no-par stock

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No-par stocks are those where the value of the stocks relies completely on the market, not at all based upon any guaranteed value (the par value) set at the issuance of the stocks. The corporate charter contains specific provisions for par value stocks, noting each stock has a specific value that is the minimum which investors must pay for the stock. For accounting purposes, this value gets credited to the common stock account with any extra earned in selling the stocks being credited to a capital account. If the value of the stocks ever drop below the par value, the corporation becomes liable to the shareholders for the price drop. No-par stocks completely avoid this whole process by having no minimum price or par value at all for the stocks. So, investors completely rely on the market for the value of the shares, and some of the value received for the no-par stocks may be allocated to the capital surplus account which may be used for other purposes like issuing derivatives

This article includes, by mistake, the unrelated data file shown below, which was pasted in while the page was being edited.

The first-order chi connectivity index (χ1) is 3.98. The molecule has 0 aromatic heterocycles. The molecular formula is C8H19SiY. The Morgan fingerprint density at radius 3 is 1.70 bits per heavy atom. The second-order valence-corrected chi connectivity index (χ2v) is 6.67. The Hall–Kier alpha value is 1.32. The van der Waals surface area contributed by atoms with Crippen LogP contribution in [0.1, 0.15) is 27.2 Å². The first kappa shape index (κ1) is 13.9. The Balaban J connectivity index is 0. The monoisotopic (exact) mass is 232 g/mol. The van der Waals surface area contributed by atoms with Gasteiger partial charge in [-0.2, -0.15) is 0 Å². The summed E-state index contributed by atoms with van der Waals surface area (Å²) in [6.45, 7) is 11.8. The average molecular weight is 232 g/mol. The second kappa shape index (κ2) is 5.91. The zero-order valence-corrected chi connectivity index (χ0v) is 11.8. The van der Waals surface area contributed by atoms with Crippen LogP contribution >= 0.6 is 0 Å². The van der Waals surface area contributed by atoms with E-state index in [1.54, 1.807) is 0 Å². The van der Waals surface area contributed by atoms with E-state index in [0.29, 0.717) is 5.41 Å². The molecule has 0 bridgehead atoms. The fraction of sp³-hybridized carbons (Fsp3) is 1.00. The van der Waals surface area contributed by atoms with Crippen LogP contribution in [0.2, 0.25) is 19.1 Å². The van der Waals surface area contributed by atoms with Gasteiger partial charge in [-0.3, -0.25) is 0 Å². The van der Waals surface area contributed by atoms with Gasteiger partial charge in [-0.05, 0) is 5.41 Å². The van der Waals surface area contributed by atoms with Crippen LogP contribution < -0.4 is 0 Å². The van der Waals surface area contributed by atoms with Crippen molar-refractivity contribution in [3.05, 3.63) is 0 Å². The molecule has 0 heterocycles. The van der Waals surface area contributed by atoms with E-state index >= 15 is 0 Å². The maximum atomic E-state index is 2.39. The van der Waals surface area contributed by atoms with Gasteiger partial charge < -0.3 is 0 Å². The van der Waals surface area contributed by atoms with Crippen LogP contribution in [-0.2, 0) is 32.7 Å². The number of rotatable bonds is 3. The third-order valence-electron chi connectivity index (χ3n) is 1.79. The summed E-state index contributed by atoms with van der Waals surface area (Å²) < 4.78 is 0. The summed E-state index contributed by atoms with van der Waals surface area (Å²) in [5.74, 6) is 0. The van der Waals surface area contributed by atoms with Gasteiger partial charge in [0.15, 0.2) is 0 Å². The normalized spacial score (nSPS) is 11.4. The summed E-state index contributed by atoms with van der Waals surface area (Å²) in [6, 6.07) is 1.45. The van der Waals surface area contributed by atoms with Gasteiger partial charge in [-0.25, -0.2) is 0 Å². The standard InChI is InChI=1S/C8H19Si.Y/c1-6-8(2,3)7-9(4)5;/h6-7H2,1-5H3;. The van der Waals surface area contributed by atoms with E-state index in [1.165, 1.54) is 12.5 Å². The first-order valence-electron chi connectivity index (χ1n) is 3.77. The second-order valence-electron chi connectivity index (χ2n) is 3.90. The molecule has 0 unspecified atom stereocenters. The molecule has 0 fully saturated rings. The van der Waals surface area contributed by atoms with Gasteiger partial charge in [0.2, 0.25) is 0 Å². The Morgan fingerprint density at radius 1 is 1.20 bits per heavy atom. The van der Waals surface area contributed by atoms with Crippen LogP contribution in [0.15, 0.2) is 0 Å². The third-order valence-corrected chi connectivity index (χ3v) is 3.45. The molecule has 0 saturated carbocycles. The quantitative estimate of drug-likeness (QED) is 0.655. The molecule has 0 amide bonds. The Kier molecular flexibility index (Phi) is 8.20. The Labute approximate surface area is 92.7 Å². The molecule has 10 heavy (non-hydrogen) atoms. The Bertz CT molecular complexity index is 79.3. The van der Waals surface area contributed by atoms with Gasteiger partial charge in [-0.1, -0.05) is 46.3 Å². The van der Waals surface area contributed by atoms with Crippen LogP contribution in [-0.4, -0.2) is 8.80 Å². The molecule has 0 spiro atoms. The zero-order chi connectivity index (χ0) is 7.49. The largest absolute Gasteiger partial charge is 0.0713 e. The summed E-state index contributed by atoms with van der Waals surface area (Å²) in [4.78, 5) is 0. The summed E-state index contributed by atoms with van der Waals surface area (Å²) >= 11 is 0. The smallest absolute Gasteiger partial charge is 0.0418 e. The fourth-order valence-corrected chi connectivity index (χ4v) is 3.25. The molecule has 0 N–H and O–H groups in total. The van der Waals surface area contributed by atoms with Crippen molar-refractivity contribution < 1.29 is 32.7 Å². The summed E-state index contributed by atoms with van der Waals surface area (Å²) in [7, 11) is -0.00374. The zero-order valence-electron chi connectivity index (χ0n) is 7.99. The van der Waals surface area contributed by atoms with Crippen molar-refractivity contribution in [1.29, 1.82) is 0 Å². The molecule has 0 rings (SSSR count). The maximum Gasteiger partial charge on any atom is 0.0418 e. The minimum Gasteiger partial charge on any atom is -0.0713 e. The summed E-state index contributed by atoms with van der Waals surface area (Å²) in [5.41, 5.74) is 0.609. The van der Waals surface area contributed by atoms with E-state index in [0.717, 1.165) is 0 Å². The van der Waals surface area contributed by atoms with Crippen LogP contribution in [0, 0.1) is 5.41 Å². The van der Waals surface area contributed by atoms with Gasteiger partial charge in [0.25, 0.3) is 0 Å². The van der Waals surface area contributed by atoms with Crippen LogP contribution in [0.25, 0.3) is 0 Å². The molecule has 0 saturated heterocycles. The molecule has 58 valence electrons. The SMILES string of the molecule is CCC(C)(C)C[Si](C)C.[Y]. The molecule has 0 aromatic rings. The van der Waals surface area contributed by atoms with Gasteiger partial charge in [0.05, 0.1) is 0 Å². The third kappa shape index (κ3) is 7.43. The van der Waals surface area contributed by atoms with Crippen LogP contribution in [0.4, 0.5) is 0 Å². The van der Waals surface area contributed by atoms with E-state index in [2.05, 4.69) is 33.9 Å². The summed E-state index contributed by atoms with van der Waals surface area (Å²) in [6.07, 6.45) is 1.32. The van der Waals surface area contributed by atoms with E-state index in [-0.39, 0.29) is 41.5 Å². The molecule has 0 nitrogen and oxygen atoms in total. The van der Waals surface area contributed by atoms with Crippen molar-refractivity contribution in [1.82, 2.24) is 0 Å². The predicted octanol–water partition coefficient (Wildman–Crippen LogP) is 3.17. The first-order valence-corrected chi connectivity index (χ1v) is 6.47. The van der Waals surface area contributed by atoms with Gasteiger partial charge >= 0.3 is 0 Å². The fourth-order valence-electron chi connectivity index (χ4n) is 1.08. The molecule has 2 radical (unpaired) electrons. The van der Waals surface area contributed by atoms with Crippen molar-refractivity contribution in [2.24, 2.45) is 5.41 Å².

When they first were used, no-par stocks allowed greater flexibility in how corporations may sell their stocks and allowed more resources to be used as they wish since they can be put into capital surplus. However, today, corporations can issue par stock with a penny as its value, essentially avoiding any difficulties with the par value, and most states no longer require strict adherence to capital account versus capital surplus rules, eliminating the financial benefits of a no-par stock. Further, some states like Delaware have tax systems that benefit par value stock.

[Last updated in March of 2022 by the Wex Definitions Team